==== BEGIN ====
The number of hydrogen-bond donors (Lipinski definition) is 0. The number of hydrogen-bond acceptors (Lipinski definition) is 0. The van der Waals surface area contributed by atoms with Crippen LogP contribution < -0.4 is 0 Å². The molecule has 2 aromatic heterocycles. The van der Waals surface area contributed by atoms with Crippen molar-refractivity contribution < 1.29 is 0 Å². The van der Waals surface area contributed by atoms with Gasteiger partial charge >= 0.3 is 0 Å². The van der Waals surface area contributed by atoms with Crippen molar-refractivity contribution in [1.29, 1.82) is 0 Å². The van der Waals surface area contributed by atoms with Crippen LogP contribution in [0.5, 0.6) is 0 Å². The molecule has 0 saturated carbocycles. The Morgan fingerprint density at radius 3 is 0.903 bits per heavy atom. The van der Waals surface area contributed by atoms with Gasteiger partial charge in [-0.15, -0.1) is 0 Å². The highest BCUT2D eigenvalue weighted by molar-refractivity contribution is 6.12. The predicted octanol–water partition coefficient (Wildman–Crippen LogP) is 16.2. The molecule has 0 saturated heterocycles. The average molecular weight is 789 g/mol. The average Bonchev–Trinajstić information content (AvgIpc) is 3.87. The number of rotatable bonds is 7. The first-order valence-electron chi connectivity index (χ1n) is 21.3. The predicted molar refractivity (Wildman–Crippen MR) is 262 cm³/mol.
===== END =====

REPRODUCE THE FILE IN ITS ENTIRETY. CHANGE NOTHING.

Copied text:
The number of hydrogen-bond donors (Lipinski definition) is 0. The number of hydrogen-bond acceptors (Lipinski definition) is 0. The van der Waals surface area contributed by atoms with Crippen LogP contribution < -0.4 is 0 Å². The molecule has 2 aromatic heterocycles. The van der Waals surface area contributed by atoms with Crippen molar-refractivity contribution < 1.29 is 0 Å². The van der Waals surface area contributed by atoms with Gasteiger partial charge >= 0.3 is 0 Å². The van der Waals surface area contributed by atoms with Crippen molar-refractivity contribution in [1.29, 1.82) is 0 Å². The van der Waals surface area contributed by atoms with Crippen LogP contribution in [0.5, 0.6) is 0 Å². The molecule has 0 saturated carbocycles. The Morgan fingerprint density at radius 3 is 0.903 bits per heavy atom. The van der Waals surface area contributed by atoms with Gasteiger partial charge in [-0.15, -0.1) is 0 Å². The highest BCUT2D eigenvalue weighted by molar-refractivity contribution is 6.12. The predicted octanol–water partition coefficient (Wildman–Crippen LogP) is 16.2. The molecule has 0 saturated heterocycles. The average molecular weight is 789 g/mol. The average Bonchev–Trinajstić information content (AvgIpc) is 3.87. The number of rotatable bonds is 7. The first-order valence-electron chi connectivity index (χ1n) is 21.3. The predicted molar refractivity (Wildman–Crippen MR) is 262 cm³/mol.